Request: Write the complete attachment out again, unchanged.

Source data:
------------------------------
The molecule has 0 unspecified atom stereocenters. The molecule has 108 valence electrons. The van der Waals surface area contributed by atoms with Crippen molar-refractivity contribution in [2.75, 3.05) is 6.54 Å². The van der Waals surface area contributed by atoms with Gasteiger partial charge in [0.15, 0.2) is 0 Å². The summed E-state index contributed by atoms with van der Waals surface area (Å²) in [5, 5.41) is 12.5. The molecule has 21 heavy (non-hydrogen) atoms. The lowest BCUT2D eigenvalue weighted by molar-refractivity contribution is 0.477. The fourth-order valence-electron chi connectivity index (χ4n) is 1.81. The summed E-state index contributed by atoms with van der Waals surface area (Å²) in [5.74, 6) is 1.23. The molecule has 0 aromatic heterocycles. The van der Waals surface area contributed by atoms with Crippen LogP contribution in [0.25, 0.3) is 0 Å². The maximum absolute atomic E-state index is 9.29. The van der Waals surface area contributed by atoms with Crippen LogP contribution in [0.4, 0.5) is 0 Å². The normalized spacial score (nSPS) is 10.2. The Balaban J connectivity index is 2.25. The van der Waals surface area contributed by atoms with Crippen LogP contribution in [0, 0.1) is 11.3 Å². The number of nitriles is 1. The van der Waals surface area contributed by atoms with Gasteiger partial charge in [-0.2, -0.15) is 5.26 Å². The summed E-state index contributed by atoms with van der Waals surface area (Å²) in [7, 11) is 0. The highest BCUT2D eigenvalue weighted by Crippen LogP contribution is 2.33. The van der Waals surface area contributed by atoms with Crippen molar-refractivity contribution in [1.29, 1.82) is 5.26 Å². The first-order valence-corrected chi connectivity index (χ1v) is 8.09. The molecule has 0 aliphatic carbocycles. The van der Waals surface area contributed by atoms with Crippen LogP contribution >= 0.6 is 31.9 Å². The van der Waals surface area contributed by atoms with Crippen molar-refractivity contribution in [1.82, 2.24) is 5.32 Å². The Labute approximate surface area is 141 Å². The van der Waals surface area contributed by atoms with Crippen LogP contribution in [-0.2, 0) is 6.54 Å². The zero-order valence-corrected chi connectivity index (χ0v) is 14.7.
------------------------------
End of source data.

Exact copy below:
The molecule has 0 unspecified atom stereocenters. The molecule has 108 valence electrons. The van der Waals surface area contributed by atoms with Crippen molar-refractivity contribution in [2.75, 3.05) is 6.54 Å². The van der Waals surface area contributed by atoms with Gasteiger partial charge in [0.15, 0.2) is 0 Å². The summed E-state index contributed by atoms with van der Waals surface area (Å²) in [5, 5.41) is 12.5. The molecule has 21 heavy (non-hydrogen) atoms. The lowest BCUT2D eigenvalue weighted by molar-refractivity contribution is 0.477. The fourth-order valence-electron chi connectivity index (χ4n) is 1.81. The summed E-state index contributed by atoms with van der Waals surface area (Å²) in [5.74, 6) is 1.23. The molecule has 0 aromatic heterocycles. The van der Waals surface area contributed by atoms with Crippen LogP contribution in [0.25, 0.3) is 0 Å². The maximum absolute atomic E-state index is 9.29. The van der Waals surface area contributed by atoms with Crippen LogP contribution in [0.4, 0.5) is 0 Å². The normalized spacial score (nSPS) is 10.2. The Balaban J connectivity index is 2.25. The van der Waals surface area contributed by atoms with Crippen LogP contribution in [0, 0.1) is 11.3 Å². The number of nitriles is 1. The van der Waals surface area contributed by atoms with Gasteiger partial charge in [-0.2, -0.15) is 5.26 Å². The summed E-state index contributed by atoms with van der Waals surface area (Å²) in [7, 11) is 0. The highest BCUT2D eigenvalue weighted by Crippen LogP contribution is 2.33. The van der Waals surface area contributed by atoms with Crippen molar-refractivity contribution in [1.29, 1.82) is 5.26 Å². The first-order valence-corrected chi connectivity index (χ1v) is 8.09. The molecule has 0 aliphatic carbocycles. The van der Waals surface area contributed by atoms with Crippen LogP contribution >= 0.6 is 31.9 Å². The van der Waals surface area contributed by atoms with Crippen molar-refractivity contribution in [1.82, 2.24) is 5.32 Å². The Labute approximate surface area is 141 Å². The van der Waals surface area contributed by atoms with Crippen LogP contribution in [-0.2, 0) is 6.54 Å². The zero-order valence-corrected chi connectivity index (χ0v) is 14.7.